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jim comey is in a day and age when you often get, i will think about this. he was clear. give details. we look forward to an open conversation and getting the rest of the information tomorrow. >> bret: you have heard people talk about the specifics, the february 14 oval office meeting. president trump "repeated that flynn hadn't done anything wrong and his calls with the russians but had misled the vice president. he said i hope you can say you were a clear to letting this go, to letting flynn go. he's a good guy, hope you can let it go." i had understood the president to be requesting we drop investigation flynn and false statements about his conversations with the russian investor. i did not understand the president to be talking about the broader investigation into russia or possible links to his campaign. i could be wrong but i took him to focus on wattages happened
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with lynn's departure and the controversy around his phone calls. there are some tonight were saying this is obstruction of justice. >> i would disagree. we will get greater details tomorrow. jim comey was concerned that he didn't want to be alone with the president. he mentioned it leader on it is written prepared statement. what's clear is the president wasn't saying to him you've got to do this or else. or get into the russia probe or anything else. what i hear is the president just fired flynn we liked and respected but understood he lied to the vice president. trying to say we fired him. that's enough. is it going to go into a probe? sku and i have heard supporters of the president saying this is how he talks. he's a real estate developer
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from new york. he's not used to the washington ways of dealing with this. is that how you see it? >> the first time i read this earlier today it was it reads like the president tocsin it sounds like a guy who's not a washington guy. america did not select a washington guy. they hired a new york business guy. he came in and he's in the process of hiring people. doesn't surprise me he's sitting down with people and saying i need you to be loyal. that's part of being a part of this. we have for term over and over again from other cabinet officials and folks that when the president meets with them. he sits down with comey and says the same as everyone else. comey is thinking i'm not like everyone else. i'm an independent investigator. the president sees him as another part of the team. comey seems to see it as we are independent. >> bret: i know you are going to press the former director tomorrow and he will be pressed on a number of fronts.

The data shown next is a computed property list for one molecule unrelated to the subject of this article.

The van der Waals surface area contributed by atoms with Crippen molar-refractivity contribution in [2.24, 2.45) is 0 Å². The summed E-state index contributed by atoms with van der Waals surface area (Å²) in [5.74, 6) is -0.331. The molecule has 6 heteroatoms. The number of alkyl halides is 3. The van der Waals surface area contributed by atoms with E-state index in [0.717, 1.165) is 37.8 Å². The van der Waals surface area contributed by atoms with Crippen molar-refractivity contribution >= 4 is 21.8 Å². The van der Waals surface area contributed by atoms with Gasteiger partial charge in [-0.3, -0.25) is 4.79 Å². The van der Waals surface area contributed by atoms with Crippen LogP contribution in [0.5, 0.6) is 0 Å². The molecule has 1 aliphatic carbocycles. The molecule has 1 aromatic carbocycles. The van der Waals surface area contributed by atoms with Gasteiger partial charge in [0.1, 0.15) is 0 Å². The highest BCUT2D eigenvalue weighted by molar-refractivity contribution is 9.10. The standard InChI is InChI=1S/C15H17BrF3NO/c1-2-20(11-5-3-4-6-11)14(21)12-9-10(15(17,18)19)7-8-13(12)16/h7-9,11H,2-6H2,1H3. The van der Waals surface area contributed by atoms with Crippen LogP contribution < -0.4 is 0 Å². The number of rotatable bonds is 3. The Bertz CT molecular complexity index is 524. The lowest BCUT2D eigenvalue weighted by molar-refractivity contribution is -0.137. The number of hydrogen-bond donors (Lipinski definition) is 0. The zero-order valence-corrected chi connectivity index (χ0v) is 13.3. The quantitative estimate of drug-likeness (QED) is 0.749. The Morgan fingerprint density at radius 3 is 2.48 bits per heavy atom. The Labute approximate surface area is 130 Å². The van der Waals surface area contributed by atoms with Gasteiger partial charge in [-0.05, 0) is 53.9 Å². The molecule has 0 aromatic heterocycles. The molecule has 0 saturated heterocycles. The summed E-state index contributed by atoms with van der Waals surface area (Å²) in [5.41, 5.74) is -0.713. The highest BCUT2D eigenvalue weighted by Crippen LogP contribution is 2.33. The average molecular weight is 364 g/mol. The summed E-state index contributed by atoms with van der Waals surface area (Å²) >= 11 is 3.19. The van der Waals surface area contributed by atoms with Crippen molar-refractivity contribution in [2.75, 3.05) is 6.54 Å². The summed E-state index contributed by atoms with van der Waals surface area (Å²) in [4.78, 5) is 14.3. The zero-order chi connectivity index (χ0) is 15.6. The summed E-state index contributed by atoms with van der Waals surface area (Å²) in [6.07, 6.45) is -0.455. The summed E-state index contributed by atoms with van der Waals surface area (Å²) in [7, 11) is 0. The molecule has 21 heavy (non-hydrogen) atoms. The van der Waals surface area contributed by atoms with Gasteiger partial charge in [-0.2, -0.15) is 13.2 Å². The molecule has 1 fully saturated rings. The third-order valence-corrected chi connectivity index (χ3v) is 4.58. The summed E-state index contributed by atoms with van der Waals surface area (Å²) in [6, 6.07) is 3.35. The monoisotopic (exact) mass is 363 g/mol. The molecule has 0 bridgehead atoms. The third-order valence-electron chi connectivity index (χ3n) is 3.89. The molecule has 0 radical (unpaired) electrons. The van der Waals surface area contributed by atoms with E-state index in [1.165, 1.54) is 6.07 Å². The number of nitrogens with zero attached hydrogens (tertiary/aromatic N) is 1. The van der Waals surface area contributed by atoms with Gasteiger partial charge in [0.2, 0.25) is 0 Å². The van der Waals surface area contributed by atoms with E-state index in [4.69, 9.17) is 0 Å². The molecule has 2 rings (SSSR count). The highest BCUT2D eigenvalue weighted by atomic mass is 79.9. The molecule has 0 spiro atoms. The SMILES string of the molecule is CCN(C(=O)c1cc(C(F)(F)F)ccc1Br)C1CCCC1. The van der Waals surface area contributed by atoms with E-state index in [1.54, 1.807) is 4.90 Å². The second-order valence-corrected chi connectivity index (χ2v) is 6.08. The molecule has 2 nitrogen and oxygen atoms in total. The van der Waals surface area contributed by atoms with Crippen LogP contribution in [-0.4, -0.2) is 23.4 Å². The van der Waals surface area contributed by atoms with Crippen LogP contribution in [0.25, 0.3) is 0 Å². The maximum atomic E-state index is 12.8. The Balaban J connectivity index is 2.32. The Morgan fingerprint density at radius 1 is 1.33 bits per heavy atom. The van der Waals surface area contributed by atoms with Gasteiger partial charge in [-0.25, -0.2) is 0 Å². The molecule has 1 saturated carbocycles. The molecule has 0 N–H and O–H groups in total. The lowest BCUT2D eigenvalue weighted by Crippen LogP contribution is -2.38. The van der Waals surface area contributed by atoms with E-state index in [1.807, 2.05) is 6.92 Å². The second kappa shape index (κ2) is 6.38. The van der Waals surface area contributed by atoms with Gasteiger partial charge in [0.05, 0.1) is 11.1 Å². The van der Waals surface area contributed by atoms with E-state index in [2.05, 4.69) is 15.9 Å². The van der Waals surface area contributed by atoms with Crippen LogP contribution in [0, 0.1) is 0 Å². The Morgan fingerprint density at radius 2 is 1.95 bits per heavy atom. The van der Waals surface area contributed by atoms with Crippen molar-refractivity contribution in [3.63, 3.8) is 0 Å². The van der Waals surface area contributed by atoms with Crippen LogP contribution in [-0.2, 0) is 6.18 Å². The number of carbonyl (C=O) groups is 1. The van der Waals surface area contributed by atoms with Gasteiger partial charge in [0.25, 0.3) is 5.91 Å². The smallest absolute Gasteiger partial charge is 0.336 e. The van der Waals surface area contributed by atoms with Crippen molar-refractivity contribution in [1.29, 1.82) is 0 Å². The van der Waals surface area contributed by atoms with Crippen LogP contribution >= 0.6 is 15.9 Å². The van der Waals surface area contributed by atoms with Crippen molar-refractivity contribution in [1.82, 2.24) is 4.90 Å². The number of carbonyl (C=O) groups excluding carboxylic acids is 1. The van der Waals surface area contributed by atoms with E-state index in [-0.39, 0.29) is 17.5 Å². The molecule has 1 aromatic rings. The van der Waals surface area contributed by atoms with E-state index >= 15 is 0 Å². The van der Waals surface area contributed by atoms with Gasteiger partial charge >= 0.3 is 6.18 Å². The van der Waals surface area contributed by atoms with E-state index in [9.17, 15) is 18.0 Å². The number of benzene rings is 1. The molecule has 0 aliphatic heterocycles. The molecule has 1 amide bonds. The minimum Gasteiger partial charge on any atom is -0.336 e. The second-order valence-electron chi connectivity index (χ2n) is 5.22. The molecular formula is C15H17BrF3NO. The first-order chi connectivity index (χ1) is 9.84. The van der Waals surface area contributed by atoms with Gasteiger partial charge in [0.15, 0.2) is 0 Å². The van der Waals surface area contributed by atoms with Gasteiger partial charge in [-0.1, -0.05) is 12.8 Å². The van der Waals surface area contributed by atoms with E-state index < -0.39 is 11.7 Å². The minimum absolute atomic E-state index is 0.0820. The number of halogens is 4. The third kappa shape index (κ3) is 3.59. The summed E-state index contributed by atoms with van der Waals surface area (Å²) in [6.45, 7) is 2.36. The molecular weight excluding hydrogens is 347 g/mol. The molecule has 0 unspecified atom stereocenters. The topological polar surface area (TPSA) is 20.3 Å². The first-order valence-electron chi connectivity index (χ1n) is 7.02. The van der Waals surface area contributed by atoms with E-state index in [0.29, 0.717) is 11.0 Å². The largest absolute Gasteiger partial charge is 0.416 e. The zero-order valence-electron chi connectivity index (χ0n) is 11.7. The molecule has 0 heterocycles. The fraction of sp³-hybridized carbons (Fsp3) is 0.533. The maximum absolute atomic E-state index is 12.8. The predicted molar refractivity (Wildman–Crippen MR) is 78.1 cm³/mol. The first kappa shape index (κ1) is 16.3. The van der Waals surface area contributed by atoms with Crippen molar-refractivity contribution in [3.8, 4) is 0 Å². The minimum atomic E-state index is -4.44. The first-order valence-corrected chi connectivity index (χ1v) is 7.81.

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his explanations in the prepared testimony about why he doesn't tell the fbi investigators about this concern and others up the chain of command. do you buy it? to go i do. comey's excavation was that he didn't see it as anything off. >> bret: he says he's concerned. >> bret: several months down the road and you get down to the michael flynn conversation that raises a concern to say i don't want to be alone with the president. at the time, there was no one to report it to. >> bret: is it right for a president to ask an fbi director, i need loyalty. >> with this president and his background and business dealings, i would give them the benefit of the doubt of the first month, in the first week he's in the office. what i didn't see is him being pressured by anyone else.